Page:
Ads in video games reach millions of players during gameplay, and even more people watch these games online. Twitch, the biggest streaming service, had 3.8 million broadcasters and 1.44 million average viewers in March 2020. YouTube Gaming reported 461 million hours watched in April, and Facebook Gaming saw a 238% year-over-year increase, totaling 291 million hours watched.

To authentically promote your mobile game, consider mobile game influencer marketing. Partner with influencers on platforms like YouTube and Instagram, leveraging their large following to boost your game. This approach adds authenticity and broad reach to your marketing.

The benefits include targeted outreach to specific gaming audiences, enhancing credibility, and potentially getting more downloads. Choose influencers aligned with your game’s genre and values, collaborate for authentic content, and communicate clearly for a successful partnership.

Advertising and revenue models

Monetizing a game isn’t one-size-fits-all, but in 2020, in-game mobile advertising is gaining popularity, surpassing in-app purchases. The US market for in-game ads is predicted to exceed $3 billion, with mobile contributing 47%. Rewarded video ads are on the rise, with a 400% increase, driven by player demand for free content and rewards. Publishers report improved retention rates with opt-in ads.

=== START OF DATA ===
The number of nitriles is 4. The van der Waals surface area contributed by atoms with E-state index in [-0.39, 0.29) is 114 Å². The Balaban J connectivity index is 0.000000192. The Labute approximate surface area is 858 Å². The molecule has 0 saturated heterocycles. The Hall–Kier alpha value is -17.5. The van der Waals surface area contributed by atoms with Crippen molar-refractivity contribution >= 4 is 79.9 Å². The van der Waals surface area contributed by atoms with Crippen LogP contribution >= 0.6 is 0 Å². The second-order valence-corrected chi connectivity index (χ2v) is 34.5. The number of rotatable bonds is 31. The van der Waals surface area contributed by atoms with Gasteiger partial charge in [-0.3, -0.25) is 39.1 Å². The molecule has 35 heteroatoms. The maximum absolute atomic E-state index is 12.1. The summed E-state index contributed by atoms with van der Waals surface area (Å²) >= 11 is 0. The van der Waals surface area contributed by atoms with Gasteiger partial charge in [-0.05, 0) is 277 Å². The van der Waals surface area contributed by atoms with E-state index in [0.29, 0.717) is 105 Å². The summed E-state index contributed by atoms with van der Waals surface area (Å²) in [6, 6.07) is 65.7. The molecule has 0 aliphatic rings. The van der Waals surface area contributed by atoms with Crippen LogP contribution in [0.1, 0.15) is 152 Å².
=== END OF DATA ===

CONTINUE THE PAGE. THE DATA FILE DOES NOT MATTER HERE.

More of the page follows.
Candy Crush, after four years without in-app ads, is now embracing them. In-app purchases (IAPs) still generate significant revenue, especially for certain game genres. AdColony’s survey shows video ads and IAPs are top choices for monetization, with rewarded and interstitial video ads being effective.

While some note IAPs stay below 5%, others report a shift in player sentiment towards ads, wanting more. Brands are seizing the opportunity, with 77% targeting in-game ad inventory. A vast market exists, with 5.19 billion mobile users globally and 204 billion apps downloaded in 2019.